I have loved the poetry of Walt Whitman for most of my life.
One of the earliest volumes of poetry I bought myself was Walt Whitman's Leaves of Grass. I was sixteen years old and read the poems over and over. Many years later I was in a choral group that sang Ralph Vaughn William's Sea Symphony, based on Whitman's poetry, a work that endures as one of my favorites.
The idea of bringing Whitman's poetry and vision of human experience to children is dear to my heart. And today, the birthday of Walt Whitman, I was glad to read the newest Poetry for Kids volume on Walt Whitman. Thirty-five poems or poem excerpts include Whitman's favorite poem, A Noiseless Patient Spider, and his well-known poem upon the death of President Lincoln, O Captain! My Captain!
An Introduction, commentary on each poem, and definitions are included as parent/teacher helps. The illustrations are beautiful.
When I came to On the Beach at Night I was moved to tears.
"On the beach at night,
Stands a child with her father,
Watching the east, the autumn sky./Up through the darkness,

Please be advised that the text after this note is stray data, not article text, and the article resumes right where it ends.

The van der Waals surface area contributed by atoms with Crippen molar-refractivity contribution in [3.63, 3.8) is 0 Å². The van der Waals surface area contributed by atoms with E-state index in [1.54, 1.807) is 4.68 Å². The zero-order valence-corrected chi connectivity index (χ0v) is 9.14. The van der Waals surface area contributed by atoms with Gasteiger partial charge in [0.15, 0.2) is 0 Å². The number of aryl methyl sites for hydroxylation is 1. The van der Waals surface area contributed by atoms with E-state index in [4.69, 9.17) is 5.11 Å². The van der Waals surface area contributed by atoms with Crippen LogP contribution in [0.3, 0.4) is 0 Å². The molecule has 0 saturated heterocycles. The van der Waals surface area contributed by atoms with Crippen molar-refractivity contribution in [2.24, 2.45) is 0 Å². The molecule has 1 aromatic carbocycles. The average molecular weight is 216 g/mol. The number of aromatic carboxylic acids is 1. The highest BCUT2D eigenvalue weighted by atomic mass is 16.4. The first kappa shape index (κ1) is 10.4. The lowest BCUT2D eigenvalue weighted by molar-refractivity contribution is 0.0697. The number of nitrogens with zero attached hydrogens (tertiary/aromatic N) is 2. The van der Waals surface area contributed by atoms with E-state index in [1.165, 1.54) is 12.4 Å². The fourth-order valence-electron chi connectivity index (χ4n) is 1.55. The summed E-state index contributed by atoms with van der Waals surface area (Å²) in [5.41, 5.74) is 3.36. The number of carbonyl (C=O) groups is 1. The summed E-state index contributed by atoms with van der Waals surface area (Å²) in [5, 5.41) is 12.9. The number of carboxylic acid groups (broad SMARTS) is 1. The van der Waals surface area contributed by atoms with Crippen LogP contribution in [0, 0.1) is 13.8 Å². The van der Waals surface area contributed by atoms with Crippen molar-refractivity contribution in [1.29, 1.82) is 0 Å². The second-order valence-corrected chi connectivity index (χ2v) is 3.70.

While ravening clouds, the burial clouds, in black masses spreading.
Lower sullen and fast athwart and down the sky.
Amid a transparent clear belt of ether yet left in the east,
Ascends large and ale the lord-star Jupiter.
And nigh at hand, only a very little above,
Swim the delicate sisters the Pleiades."
Seeing the stars and Jupiter buried under the clouds, the child weeps. Her father comforts the child, saying, "Weep not, child,/Weep not, my darling,/With these kisses let me remove your tears,/The ravening clouds shall not long be victorious." And the father continues, "Something there is more immortal even than the stars."
Children watch as the world descends into darkness, the clouds of war obliterating happiness and peace. I remember sensing my parent's fear during the Cuban Missile Crisis, the feeling of vulnerability when President Kennedy was assassinated. I remember watching the second tower fall on 9-11, and helping my son pack his most precious things in a bag in preparation. I had hoped he would grow up in a better world.
And here is Whitman telling us that there is something more powerful than darkness, something eternal that tends toward clarity and light that we can trust in.
I look at the world today and how we are tending toward darkness, how the center is not holding. What can we say to our children about the future?
Whitman has given us a voice. It is the gift of poetry to say what we long to hear, what we need to believe, but are unable to articulate.
I received a free ebook from the publisher through Edelweiss in exchange for a fair and unbiased review.
Poetry for Kids: Walt Whitman
Edited by Karen Karbiener and illustrated by Kate Evans
Adults who want to understand Whitman's vision would enjoy Song of Myself: A Complete Commentary from University of Iowa Press. Read my review here.